For most herbaceous plants, some grasses, and seedling trees and shrubs, pulling plants by hand can be an effective control strategy. Wear gloves to protect your hands and be sure to pull out as much of the root system as possible. Time your hand pulling efforts to occur in the spring or after rain when the soil is moist and loose.
Weed Wrench /Uprooter/Extractigator
There are tools created to help pull small trees and shrubs from the ground. An old model, no longer sold, was called the Weed Wrench. Current versions on the market include the Uprooter and the Extractigator and the Pullerbear. These tools leverage your strength to more easily pull small trees and shrubs from the ground. As with hand pulling, it's important to pull out as much of the root system as possible. These tools will work best when the soil is moist and loose. Bare soil left after pulling could be recolonized by invasive species, so it's a good idea to cover bare patches with leaf litter or plant with native seed.
Some invasive plants can be controlled by cutting/mowing. Frequent cutting/mowing over multiple years will deplete energy stored in the roots of perennial and woody plants, and can kill them. Hand tools like pruners, loppers, and saws can be used to cut invasive plants. Chainsaws, brush cutters, and mowers can also be helpful.
Do NOT mow plants like wild parsnip or garlic mustard when their seeds are mature, because you will spread the seeds. Depending on the species, it may be necessary to bag plant material and burn or dispose in a landfill, because seeds or plant parts may grow new plants. NEVER bring invasive plants to a yard waste site, because they may grow new plants there.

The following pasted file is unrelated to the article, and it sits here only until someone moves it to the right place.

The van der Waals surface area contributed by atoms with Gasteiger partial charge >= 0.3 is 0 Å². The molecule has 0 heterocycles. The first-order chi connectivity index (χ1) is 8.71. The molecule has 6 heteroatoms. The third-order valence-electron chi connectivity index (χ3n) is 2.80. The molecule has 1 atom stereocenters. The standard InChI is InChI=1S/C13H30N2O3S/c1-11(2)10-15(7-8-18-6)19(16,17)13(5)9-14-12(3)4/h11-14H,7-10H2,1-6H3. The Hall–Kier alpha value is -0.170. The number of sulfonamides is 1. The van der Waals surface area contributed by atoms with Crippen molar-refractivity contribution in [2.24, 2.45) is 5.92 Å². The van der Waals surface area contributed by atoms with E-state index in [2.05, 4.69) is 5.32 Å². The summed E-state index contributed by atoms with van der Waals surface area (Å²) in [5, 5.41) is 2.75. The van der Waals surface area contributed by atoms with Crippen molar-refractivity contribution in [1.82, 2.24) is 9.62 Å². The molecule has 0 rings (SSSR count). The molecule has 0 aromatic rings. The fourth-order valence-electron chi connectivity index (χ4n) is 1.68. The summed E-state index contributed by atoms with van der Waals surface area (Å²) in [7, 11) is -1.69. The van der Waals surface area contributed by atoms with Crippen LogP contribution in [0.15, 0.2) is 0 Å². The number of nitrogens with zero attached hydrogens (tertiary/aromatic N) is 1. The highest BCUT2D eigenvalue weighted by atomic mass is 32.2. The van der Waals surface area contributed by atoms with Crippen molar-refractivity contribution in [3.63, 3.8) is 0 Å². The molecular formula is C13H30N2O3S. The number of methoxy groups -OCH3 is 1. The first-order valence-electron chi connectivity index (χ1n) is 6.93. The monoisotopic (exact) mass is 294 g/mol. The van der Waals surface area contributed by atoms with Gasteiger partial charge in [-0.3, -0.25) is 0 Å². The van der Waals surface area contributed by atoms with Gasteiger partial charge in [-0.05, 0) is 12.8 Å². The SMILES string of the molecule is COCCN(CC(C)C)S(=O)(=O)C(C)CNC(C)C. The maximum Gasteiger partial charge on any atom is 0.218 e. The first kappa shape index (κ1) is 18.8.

Often, cutting/mowing is used with herbicide to achieve more complete control.
In some cases, infestations can be controlled by smothering. Smothering requires covering an area with cardboard, newspaper, mulch, black plastic, or a combination of materials to block plants underneath from receiving sunlight. Without sun, the plants cannot photosynthesize and may die. For best results, be sure to cover a few feet past the infested area. Monitor the area to make sure that the smothering material stays in place and plants do not sprout outside of the covered area. Plants may survive in a dormant state under the material for months or years, depending on the species. After removing the smothering material, plant native species on the bare soil and continue to monitor for invasive plants.
Weed Wrench in use! Image from https://www.ecolandscaping.org/